Primitive and ‘desolate’ road from 1800s reopens in Great Smoky Mountains National Park

·2 min read
Kristina Plaas

A 184-year-old mountain road once deemed too dangerous for tourists has reopened deep inside Great Smoky Mountains National Park.

The one-way Parson Branch Road is considered an artifact of what the Smoky Mountains were prior to the Civil War. It’s primitive, shadowy, narrow and unpaved.

It has been closed since 2016, due to a threat that came to light only after crews noticed a suspicious number of dead trees loomed over the route, the National Park Service said in a news release.

A final count discovered more than 1,700 dead trees, each one perhaps destined to fall on the road.

The threat was so severe, the National Park Service closed Parson Branch Road indefinitely and invested $300,000 in removing the trees, adding gravel and replacing culverts.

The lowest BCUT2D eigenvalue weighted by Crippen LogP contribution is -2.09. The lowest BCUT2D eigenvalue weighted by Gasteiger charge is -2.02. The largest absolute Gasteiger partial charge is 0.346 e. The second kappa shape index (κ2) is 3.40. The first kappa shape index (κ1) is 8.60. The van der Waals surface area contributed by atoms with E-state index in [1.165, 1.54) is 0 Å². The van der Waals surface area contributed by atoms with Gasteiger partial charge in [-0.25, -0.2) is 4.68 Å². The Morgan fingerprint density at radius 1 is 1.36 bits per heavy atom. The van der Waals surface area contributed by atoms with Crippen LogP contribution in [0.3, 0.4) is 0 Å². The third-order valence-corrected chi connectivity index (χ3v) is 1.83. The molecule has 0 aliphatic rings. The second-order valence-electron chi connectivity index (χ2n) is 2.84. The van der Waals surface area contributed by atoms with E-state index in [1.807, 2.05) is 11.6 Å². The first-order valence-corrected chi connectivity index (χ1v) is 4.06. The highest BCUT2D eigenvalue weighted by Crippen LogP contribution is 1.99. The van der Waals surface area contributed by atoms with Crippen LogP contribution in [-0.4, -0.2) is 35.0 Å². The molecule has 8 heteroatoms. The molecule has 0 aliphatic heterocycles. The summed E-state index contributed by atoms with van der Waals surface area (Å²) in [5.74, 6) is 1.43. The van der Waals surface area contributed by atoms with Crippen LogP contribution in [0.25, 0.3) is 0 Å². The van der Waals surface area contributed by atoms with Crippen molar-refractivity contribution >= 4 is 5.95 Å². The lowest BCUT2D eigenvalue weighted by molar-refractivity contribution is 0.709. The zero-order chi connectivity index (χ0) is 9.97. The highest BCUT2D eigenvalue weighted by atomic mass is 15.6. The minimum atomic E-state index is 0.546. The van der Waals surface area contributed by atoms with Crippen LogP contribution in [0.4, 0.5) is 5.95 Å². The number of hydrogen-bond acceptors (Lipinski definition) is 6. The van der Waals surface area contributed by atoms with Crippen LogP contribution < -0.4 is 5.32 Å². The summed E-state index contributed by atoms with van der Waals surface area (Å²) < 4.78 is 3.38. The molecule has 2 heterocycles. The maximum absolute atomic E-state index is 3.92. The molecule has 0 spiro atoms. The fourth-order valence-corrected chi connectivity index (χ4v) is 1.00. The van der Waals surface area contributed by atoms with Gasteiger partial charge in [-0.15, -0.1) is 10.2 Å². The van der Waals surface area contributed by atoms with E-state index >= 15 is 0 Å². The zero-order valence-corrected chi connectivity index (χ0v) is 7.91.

“The trees died due to a widespread infestation of the non-native forest pest, hemlock woolly adelgid,” the National Park Service reported. “Over the last six years, more than half the dead trees fell due to natural deterioration and multiple large wind events, making it feasible to remove the remaining damaged trees.”

Parson Branch Road, which leads to US 129, is described by TripAdvisor as both “desolate” and “a real adventure,” including 18 spots where drivers must ford creeks.

It was originally created as a commerce route for people living in Cades Cove, giving them “direct access to the Little Tennessee River for trading goods,” the park says. The Cades Cove settlement is also now part of the park.

“The eight-mile road now provides motorists a trail-like experience through a mature forest canopy with nearly 20 stream crossings,” the park says.

It remains challenging, however, and will only be open from April to November, the park says. It’s also recommended that only high-clearance vehicles attempt to drive it.

“Motorhomes, buses, vans longer than 25 feet, and passenger vehicles towing trailers are prohibited,” the park says.

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